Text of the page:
When you look at the ocean on a still day it may appear to be flat. However, it is not. When you take a closer look, the movement of the ocean causes a ship to have six different degrees of motion.
These are: heave, surge, sway, roll, yaw, and pitch. Plus, weather generates a quickly changing, dynamic plan that each cruise ship moves across. Here, we’ll examine the various types of ship rocking.
Cruise ships move forward/reverse, up/down, side-to-side, and, during a large wave, they can heave into the air. All six types of motion can happen in combination. Understanding this factor enables engineers, scientists, and bridge operators to assess what is going on so they can make informed decisions regarding the ship’s operation.
Cruise ships are designed to withstand stresses, whether it is structural, wave loads, turning, or wind forces. To counter the motion, people must be able to understand a vessel’s response to each.
Ship Motion: Across the Six Planes
As mentioned, there are six ways a ship moves. Let’s explore each of these terms in greater detail.
- Surge: This happens when large swells arise. A surge pushes the ship forward, impacting the vessel with front-to-back motions. This occurs when a ship rapidly decelerates and accelerates. The cause is from waves hitting the ship from stern or fore.
- Sway: The sliding motion that happens when the ship’s hull is pushed by currents or wind is called a sway. The motion is transverse, happening when waves strike the ship perpendicularly. This causes a rocking across the starboard and port sides. The force distribution in a sway is uniform, and there is an absence of uneven loads.
- Heave: This is the up-and-down sensation as a large swell heaves a cruise ship vertically on the troughs and crests of waves. Heaving involves a difference in weight and buoyancy forces. This imbalance of force generates the heaving motion.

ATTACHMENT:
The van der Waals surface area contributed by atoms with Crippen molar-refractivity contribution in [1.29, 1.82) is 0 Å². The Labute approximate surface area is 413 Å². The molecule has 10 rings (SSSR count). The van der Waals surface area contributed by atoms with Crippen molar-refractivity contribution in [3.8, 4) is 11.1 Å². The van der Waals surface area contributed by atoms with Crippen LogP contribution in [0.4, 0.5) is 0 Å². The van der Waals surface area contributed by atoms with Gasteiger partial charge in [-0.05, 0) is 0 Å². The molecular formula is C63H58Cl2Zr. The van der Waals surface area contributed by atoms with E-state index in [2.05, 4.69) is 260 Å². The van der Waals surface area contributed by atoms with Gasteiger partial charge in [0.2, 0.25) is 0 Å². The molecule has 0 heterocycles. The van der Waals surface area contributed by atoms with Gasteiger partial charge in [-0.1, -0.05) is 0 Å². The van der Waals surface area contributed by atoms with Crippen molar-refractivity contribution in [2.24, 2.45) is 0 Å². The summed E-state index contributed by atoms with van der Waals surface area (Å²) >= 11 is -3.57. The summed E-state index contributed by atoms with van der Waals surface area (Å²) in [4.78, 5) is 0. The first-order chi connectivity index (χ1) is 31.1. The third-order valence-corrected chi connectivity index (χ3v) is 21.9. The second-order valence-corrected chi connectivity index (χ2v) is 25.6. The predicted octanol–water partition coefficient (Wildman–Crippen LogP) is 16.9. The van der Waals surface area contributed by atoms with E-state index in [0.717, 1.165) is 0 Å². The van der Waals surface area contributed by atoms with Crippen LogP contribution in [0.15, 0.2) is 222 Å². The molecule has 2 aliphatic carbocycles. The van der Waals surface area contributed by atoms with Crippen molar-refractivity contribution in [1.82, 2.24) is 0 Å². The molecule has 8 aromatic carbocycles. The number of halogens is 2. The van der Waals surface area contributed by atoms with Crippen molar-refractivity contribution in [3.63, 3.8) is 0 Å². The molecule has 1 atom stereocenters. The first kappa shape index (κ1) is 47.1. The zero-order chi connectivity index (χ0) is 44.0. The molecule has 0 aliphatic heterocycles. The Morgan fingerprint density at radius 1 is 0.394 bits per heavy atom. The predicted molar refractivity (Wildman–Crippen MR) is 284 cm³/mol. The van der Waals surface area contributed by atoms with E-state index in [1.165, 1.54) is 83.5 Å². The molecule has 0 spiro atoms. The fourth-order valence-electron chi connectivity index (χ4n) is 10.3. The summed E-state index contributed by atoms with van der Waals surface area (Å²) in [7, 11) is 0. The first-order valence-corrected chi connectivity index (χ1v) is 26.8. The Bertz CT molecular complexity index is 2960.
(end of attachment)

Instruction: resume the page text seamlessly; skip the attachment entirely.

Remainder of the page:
- Yaw: This will spin a ship on an “invisible middle line.” It is like swiveling around on a chair. The cause of this may be waves moving perpendicular to the ship’s motion, changing the direction or where it is heading. Proper rudder corrections reduce the yaw’s effects.
- Roll: This is the tilting motion of a ship as it rocks side-to-side. Waves and wind push against a ship, causing the vessel to rock. This is caused by waves moving in the same direction as the vessel.
- Pitch: This is the movement of a ship going up and down. This happens due to the falling and rising of the ship’s stern and bow like a teeter-totter. A pitch tends to be experienced over open waters and in bad weather conditions.
Wait … Is There More?
Hogging and sagging don’t necessarily rock the ship, but they are reactions to the motion. Simply put, this is when a ship rises in the middle or sags. It is simply some ship’s ability to flex in response to crests.
Bow, Stern, and Bottom Slamming
Slamming is the quick deceleration of a cruise ship as it strikes the surface of water. It is caused by large shiploads exerting a force around the three main ship parts. The main parts include the stern, bow flare, and the bottom.